There’s no doubt about it, infertility is hard. I always try my best to keep things in perspective by comparing myself with the millions of other people in life who are far worse off than us, who are dealing with unimaginable pain, loss and heartache. This usually results in me berating myself for moaning at all about our infertility as that aside, our life is great and we’re blessed in so many ways.
However, one thing I’ve learned throughout our journey is to not compare it with others. Yes there are far worse off people than us, but it doesn’t make what we’re going through any less hard. As the saying goes, until you’ve walked in someone else’s shoes, you have no idea what they’re going through.
And to be totally frank, it’s been a difficult time for me lately. I always say to Dave 80% of our life is absolutely brilliant, and 20% is taken up with our infertility battle and all the heartache and worry that go along with that. But it always amazes me how that 20% can completely overwhelm everything else and make it seem like that’s all that matters. And for the past few months I’ve unfortunately let everything get on top of me and my mental and physical health has been suffering.
Since our miscarriage I’ve been troubled with pretty bad anxiety. Just a general feeling that everything was going to go wrong again; perfectly normal after a miscarriage my GP told me. With her amazing support, after a couple of months I began to feel like myself again. However, once we returned from our trip to Paris, we had a big decision to make as to whether we were going to do another cycle of IVF. My overriding feeling was that I couldn’t face it. But what then? Were we just going to draw a line under it and accept we would never be parents? That wasn’t something either of us could contemplate. With a little bit of hope left in us and the fear of having regrets later in the life, we made the decision to go ahead with round 3.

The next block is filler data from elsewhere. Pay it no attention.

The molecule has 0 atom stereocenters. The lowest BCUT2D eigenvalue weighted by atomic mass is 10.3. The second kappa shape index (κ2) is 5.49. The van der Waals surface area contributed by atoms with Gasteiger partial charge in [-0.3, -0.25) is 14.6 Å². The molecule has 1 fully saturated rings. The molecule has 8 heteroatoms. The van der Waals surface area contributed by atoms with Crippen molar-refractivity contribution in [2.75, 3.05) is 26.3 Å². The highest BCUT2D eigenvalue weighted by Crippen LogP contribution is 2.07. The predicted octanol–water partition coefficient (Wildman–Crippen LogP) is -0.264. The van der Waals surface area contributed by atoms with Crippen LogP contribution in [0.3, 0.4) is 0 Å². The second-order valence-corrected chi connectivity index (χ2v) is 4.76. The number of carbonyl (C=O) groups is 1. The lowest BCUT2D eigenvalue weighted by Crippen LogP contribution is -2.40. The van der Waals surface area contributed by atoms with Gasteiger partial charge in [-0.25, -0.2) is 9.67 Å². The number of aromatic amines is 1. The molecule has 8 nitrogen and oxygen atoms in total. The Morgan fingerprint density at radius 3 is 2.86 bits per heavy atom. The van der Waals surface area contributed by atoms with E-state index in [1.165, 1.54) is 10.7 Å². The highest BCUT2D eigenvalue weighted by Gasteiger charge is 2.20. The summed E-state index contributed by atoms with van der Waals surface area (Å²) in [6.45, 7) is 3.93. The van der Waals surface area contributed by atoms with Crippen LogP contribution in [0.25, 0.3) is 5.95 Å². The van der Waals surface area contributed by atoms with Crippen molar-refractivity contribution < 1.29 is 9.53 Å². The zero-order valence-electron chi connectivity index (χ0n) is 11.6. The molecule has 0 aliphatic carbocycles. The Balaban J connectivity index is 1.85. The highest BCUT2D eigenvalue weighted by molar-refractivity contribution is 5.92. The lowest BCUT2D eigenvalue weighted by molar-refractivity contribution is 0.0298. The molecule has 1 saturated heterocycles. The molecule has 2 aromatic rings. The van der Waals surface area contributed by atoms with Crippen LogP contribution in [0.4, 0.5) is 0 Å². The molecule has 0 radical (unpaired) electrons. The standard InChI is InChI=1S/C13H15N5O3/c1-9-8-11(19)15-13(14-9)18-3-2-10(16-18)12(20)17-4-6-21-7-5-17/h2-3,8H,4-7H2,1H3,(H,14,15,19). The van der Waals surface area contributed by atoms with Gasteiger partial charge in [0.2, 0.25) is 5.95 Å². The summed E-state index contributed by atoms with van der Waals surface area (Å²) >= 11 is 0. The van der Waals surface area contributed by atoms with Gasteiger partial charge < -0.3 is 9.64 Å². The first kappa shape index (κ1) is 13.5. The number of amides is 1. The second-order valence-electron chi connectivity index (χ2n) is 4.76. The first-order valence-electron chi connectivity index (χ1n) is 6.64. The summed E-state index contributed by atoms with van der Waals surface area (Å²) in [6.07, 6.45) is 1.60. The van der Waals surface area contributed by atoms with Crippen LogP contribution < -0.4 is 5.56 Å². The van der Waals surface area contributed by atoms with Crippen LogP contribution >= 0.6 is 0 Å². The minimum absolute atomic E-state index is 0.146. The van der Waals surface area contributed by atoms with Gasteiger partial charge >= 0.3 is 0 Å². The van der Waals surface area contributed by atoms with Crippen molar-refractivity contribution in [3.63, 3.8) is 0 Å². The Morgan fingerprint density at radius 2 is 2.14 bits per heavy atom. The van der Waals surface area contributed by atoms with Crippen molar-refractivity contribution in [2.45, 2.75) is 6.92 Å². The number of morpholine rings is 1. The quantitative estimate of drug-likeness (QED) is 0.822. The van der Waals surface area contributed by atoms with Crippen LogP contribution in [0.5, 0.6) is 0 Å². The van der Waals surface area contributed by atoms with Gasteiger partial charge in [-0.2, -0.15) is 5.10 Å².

Unfortunately, however, with that looming over my head, everything started to go wrong. I kept trying to think positively that it would work this time, but the negative feelings kept getting in the way. What if it didn’t work? What if it did but we had another miscarriage? There are so many variables of what could happen, and only a 20% chance that I could actually have a healthy pregnancy that resulted in a live baby. Those terrible odds were always at the forefront of my mind and I just couldn’t quite believe that it was my destiny never to be a mother. How could that be? How could I go through the rest of my life without having children? Am I being punished for something I’ve done in a previous life? Why has this happened to us?
After a couple of months of withholding feelings like this, it has now all crumbled round about me. Not only is my mental health hugely suffering but now so is my physical health. My GP says to carry so much stress and worry around is very unhealthy and she’s not surprised I’ve started to suffer in various places in my body. For a long time I’ve tried to put a brave face on things and smile in front of my family and friends with poor Dave the only one who has truly known what has been going on. Thankfully for me he is an amazing husband and has been a huge pillar of support for me. I really couldn’t ask for a better partner in life, but after discussing things this week we have decided it’s best to postpone the IVF cycle just now. To do a third cycle we really need to give it as much commitment as we can, as we always said 3 would be the maximum we would do, so there’s no point going into the cycle when I’m feeling this bad, as IVF is bad enough on its own, never mind when you’re also carrying around a lot of internal and external pain and anxiety. So we have been in contact with the fertility clinic and have said we will just be back in touch when we’re ready to begin. We have no idea at the moment when that will be.
To be honest, despite always being very open and candid in my blog posts, I’m very nervous to share this one; I guess I’m scared of being judged. But one thing I’ve learned is that it’s ok not to be ok. You don’t have to be brave all the time; we all have times in life when we fall but we WILL get back up again and it WILL be ok. I’m confident that with some time, rest and TLC, Dave and I will get there, wherever ‘there’ is meant to be.